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Nelson et al. (1997) suggest that although distributed models are the focus of current research, lumped models are still more common and preferred because

regulatory agencies have not accepted distributed models due to

involved

in

calibrating

and

verifying

them.

Models

known

as

data

the effort reduction

(DR)

models

are

one

way

of

converting

distributed

properties

of

an

area,

such

as

slope and properties

subcatchment length, into a representative

into lumped parameters by reducing distributed value for each subcatchment (Garbrecht et al.,

1999a). GIS is a tool that more spatially distributed files for lumped models (Nelson et al., 1997).

allows the user to jump from strictly lumped models to models, in that a GIS may be used to generate input based on a distributed interpretation of the terrain

If the rainfall-runoff response of a watershed is linear, a unit hydrograph can be used to relate rainfall to runoff. Most lumped models are based on either synthetic or derived unit hydrographs. Once a unit hydrograph is determined for a watershed, then one can determine the flood hydrograph resulting from any measured or design rainfall. For both traditional and automated processes, the unit hydrograph method is commonly used to model rainfall-runoff processes. Since the systems are linear, the overall response time can be calculated as the sum of the sub-area responses (Nelson et al., 1997).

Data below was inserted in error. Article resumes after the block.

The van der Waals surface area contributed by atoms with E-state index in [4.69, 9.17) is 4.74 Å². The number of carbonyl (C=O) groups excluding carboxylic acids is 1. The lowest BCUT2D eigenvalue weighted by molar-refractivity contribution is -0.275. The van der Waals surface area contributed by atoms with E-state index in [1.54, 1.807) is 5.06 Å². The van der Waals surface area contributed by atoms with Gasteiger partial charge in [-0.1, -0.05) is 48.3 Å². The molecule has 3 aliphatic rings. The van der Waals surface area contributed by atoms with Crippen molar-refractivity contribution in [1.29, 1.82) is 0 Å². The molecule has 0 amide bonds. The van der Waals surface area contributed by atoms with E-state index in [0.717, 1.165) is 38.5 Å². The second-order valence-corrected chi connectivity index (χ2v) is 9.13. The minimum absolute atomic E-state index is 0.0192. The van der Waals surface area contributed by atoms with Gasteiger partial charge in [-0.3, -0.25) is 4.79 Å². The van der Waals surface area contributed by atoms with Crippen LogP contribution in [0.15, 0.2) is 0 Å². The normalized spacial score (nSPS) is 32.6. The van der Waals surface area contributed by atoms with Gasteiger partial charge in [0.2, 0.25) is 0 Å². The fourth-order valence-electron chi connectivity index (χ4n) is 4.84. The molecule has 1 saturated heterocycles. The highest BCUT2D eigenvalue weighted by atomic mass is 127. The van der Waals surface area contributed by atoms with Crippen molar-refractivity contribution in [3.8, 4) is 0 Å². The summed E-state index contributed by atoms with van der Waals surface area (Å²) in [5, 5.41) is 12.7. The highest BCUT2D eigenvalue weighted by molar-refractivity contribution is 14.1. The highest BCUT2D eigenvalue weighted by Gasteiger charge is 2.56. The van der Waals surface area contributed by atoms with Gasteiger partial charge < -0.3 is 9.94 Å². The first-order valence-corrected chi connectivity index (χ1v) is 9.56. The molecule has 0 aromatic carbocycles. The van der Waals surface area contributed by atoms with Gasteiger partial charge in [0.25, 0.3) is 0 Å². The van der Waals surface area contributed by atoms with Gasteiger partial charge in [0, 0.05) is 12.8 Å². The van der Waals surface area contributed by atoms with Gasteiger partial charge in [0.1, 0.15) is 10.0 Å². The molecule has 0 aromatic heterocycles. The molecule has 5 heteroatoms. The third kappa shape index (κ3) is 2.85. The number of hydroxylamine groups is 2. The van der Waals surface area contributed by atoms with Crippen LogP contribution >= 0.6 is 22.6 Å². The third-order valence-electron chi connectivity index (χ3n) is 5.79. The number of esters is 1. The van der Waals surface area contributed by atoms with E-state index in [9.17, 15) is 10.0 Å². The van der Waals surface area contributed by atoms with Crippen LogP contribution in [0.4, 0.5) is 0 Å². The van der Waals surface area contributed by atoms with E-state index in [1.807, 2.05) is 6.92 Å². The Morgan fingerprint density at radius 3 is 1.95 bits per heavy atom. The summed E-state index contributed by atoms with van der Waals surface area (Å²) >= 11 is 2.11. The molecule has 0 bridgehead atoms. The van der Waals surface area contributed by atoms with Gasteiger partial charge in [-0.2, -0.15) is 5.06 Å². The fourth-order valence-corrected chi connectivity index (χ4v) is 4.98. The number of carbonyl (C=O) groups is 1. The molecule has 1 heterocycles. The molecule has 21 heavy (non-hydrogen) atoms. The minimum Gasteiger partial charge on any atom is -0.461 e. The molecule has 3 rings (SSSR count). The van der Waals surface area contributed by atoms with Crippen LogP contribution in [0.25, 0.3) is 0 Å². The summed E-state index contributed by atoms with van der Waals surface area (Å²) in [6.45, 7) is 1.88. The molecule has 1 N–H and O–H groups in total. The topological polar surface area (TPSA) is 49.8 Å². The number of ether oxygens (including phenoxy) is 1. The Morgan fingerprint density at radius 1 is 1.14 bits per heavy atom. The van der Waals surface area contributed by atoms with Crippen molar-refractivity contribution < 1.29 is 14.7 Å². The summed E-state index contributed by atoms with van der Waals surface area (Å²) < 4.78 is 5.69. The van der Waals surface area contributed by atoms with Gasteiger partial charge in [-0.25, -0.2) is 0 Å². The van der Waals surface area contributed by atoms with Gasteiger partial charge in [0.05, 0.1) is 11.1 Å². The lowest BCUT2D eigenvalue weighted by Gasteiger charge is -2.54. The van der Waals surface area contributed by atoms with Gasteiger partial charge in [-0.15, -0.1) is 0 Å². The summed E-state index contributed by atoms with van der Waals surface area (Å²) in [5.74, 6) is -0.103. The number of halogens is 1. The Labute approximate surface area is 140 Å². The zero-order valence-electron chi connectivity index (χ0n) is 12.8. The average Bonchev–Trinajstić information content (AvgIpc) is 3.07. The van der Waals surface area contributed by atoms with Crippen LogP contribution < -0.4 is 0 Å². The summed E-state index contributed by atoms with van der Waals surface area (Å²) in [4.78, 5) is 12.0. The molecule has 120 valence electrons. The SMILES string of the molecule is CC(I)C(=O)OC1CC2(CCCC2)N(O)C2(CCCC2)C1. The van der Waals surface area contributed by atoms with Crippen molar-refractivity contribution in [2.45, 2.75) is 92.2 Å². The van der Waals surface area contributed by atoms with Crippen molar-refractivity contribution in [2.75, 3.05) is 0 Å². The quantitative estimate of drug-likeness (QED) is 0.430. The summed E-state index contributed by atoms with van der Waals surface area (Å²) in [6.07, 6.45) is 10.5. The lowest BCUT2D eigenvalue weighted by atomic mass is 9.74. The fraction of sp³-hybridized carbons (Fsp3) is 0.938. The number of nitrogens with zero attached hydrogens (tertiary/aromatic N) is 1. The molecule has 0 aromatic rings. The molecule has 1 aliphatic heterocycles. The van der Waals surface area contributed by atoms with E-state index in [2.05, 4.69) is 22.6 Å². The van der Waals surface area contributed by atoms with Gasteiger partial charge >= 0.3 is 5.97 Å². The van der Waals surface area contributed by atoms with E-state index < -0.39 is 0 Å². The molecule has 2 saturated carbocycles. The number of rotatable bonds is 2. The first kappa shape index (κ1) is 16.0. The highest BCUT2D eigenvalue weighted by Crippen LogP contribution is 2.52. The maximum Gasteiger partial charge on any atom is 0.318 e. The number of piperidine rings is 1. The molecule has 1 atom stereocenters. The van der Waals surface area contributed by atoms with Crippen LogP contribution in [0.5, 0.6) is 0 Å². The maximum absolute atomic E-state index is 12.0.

2.5

SCALE DEPENDENCY OF HYDROLOGIC PARAMETERS

Although using DEMs provides for quick analysis, there are several

disadvantages to using DEMs, which include the effect of grid size on some

15

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